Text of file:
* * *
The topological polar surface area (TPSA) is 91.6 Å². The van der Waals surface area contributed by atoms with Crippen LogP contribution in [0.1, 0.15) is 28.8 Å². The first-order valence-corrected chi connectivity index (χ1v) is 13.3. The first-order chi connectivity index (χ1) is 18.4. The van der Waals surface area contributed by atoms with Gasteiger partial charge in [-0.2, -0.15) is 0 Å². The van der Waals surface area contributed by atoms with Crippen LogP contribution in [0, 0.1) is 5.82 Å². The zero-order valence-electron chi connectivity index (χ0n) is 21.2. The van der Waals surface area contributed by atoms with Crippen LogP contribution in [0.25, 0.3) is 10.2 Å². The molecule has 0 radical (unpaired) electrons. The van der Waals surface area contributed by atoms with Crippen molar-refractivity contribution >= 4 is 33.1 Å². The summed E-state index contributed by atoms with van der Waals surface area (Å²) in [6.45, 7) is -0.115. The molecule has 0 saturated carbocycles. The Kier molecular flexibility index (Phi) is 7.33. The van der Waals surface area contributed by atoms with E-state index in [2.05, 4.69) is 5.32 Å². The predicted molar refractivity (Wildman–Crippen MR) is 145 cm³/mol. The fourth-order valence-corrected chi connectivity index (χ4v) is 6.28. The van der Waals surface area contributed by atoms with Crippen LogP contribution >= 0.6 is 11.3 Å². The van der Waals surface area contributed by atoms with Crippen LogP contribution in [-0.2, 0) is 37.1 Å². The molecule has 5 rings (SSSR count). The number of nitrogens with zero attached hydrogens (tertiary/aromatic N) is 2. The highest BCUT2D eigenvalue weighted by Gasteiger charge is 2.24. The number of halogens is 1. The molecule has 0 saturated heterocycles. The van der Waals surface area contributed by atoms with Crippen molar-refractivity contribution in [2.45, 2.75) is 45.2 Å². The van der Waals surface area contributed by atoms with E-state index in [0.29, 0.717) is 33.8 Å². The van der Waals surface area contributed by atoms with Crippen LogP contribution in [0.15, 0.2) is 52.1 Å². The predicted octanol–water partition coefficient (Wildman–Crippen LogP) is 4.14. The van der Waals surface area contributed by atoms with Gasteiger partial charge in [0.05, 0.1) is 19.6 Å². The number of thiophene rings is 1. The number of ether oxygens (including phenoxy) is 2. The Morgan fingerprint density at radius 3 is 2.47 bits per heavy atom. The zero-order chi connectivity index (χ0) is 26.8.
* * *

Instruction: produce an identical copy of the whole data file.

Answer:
The topological polar surface area (TPSA) is 91.6 Å². The van der Waals surface area contributed by atoms with Crippen LogP contribution in [0.1, 0.15) is 28.8 Å². The first-order valence-corrected chi connectivity index (χ1v) is 13.3. The first-order chi connectivity index (χ1) is 18.4. The van der Waals surface area contributed by atoms with Gasteiger partial charge in [-0.2, -0.15) is 0 Å². The van der Waals surface area contributed by atoms with Crippen LogP contribution in [0, 0.1) is 5.82 Å². The zero-order valence-electron chi connectivity index (χ0n) is 21.2. The van der Waals surface area contributed by atoms with Crippen LogP contribution in [0.25, 0.3) is 10.2 Å². The molecule has 0 radical (unpaired) electrons. The van der Waals surface area contributed by atoms with Crippen molar-refractivity contribution >= 4 is 33.1 Å². The summed E-state index contributed by atoms with van der Waals surface area (Å²) in [6.45, 7) is -0.115. The molecule has 0 saturated carbocycles. The Kier molecular flexibility index (Phi) is 7.33. The van der Waals surface area contributed by atoms with E-state index in [2.05, 4.69) is 5.32 Å². The predicted molar refractivity (Wildman–Crippen MR) is 145 cm³/mol. The fourth-order valence-corrected chi connectivity index (χ4v) is 6.28. The van der Waals surface area contributed by atoms with Crippen LogP contribution >= 0.6 is 11.3 Å². The van der Waals surface area contributed by atoms with Crippen LogP contribution in [-0.2, 0) is 37.1 Å². The molecule has 5 rings (SSSR count). The number of nitrogens with zero attached hydrogens (tertiary/aromatic N) is 2. The highest BCUT2D eigenvalue weighted by Gasteiger charge is 2.24. The number of halogens is 1. The molecule has 0 saturated heterocycles. The van der Waals surface area contributed by atoms with Crippen molar-refractivity contribution in [2.45, 2.75) is 45.2 Å². The van der Waals surface area contributed by atoms with E-state index in [0.29, 0.717) is 33.8 Å². The van der Waals surface area contributed by atoms with Crippen LogP contribution in [0.15, 0.2) is 52.1 Å². The predicted octanol–water partition coefficient (Wildman–Crippen LogP) is 4.14. The van der Waals surface area contributed by atoms with Gasteiger partial charge in [0.05, 0.1) is 19.6 Å². The number of thiophene rings is 1. The number of ether oxygens (including phenoxy) is 2. The Morgan fingerprint density at radius 3 is 2.47 bits per heavy atom. The zero-order chi connectivity index (χ0) is 26.8.